Free Walking Tour of Trastevere Rome

Self guided walking tour
  • Duration: 3 hours
  • Tickets: not needed
  • Accessibility: Partially Accessible to people on wheelchairs
  • Kid-friendly: Yes
  • Best time to visit: Winter: 10.30 pm – 4.00 pm / Summer: 8:30 am – 2:30 pm

Itinerary Highlights

1PIAZZA TRILUSSA IN TRASTEVERE

– Statue of the Roman Poet;
– Carlo Fontana’s Fountain;

2PIAZZA SANTA MARIA IN TRASTEVERE

– Santa Maria in Trastevere Church;
– Fountain of Santa Maria in Trastevere;

3VIA DELLA LUNGARETTA

4VICOLO DELL’ATLETA

5CHURCH OF SANTA CECILIA

– Stefano Moderno’s sculpture of St. Cecilia;

6TIBERINA ISLAND

7THE GREAT SYNAGOGUE OF ROME

8TEATRO DI MARCELLO

Do you Like this Itinerary?

Discover the neighbourhood of Trastevere in Rome by following a free walking tour designed by official, local tour guides!
Enjoy a pleasant stroll through the picturesque, cobblestone alleys of one of the most charming areas in Rome at a leisurely pace. Discover masterpieces of art, fountains, squares, churches and spots where locals usually go.

1. PIAZZA TRILUSSA

This free walking tour to discover the district of Trastevere in Rome starts in Piazza Trilussa.
The square is named after the great Roman poet Carlo Alberto Salustri, better known with the nickname “Trilussa”, born in Rome in 1871 and died in 1950. On the left side of the square there’s a small garden with a commemorative monument, a marble statue of the poet reciting a poem.

“IN THE SHADE
While reading the usual newspaper,
snuggling in the shade of a haystack
I see a hog, and I say: – hello, pig! –
I see a donkey and I say: – hello, jackass! –

Maybe these animals won’t understand me,
but at least I feel satisfied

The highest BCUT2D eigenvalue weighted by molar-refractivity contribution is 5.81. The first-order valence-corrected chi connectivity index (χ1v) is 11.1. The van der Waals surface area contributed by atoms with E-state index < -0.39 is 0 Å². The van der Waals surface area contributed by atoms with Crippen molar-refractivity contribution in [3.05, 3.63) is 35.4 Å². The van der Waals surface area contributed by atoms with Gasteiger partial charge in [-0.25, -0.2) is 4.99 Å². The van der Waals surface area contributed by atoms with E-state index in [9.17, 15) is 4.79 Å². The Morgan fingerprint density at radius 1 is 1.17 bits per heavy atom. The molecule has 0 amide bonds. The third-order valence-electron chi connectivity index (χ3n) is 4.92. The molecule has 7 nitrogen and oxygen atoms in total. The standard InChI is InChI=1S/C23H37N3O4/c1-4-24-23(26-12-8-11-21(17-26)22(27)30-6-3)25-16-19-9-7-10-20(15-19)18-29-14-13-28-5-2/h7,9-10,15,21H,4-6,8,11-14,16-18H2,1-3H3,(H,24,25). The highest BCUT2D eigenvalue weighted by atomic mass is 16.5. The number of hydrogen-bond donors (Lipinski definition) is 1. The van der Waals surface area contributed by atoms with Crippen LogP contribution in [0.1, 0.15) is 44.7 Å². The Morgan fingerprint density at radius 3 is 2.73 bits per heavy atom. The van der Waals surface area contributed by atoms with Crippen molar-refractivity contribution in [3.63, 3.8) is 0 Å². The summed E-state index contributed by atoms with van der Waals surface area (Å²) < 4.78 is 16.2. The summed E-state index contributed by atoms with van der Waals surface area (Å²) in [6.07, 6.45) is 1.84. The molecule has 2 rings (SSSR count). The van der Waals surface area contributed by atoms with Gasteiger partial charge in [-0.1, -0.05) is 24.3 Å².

for being able to say how things are for real
without the fear of landing in jail.”

With the fountain in front of you take the street on your left called Vicolo del Moro. At the end of the street, turn right and stop at the stunning “Piazza di Santa Maria in Trastevere”.

2. ST. MARY IN TRASTEVERE

The Basilica of Santa Maria in Trastevere overlooks the homonymous square, the beating heart of this neighbourhood in Rome.
Dating back to 337, this is the oldest Basilica in Rome. Beside the facade stands a lovely Romanic bell tower from the 12th century. The interior of the apse is decorated with a mosaic dating back to 1143. Inside, the Church of Santa Maria in Trastevere features impressive mosaics by Pietro Cavallini.

In the middle of the square rises a beautiful fountain, work of Donato Bramante, Bernini and Carlo Fontana which has always been regarded as quite interesting due to its mysterious origins. Indeed, according to tradition, this is the oldest fountain in Rome dating back to the 8th century, but the exact date of its construction is still unknown. According to legend, on the night of the birth of Christ a fountain of oil miraculously appeared from the ground right on the spot where today stands the Church of Santa Maria in Trastevere, hence it was given the name of “Santa Maria in Fontibus”.

At sunset the Fountain of Santa Maria in Trastevere is particularly lovely.

Sit down and rest for a while on the steps as locals do. Listen to the sound of the bells ringing as the bars in the square fill up for aperitif hour.

Leave the square and the Church behind, and walk ahead down Via della Lungaretta.

3. VIA DELLA LUNGARETTA

Dive into the night life of the Eternal City! Via della Lungaretta in Trastevere will set your senses alive with its cafes, restaurants, gelato shops, cocktail bars, which all stay open until late in the evening!

Cross the big avenue called “Viale Trastevere” and continue along Via della Lungaretta until you find on your right a little street known as “Vicolo della Luce”. Walking down this cobblestone, picturesque alley you will encounter another street “Via dei Genovesi”.

At your right stands a big brown building that houses a famous chef school! Keep walking for about 5 minutes until you cross “Vicolo dell’Atleta”. You will find it on your right.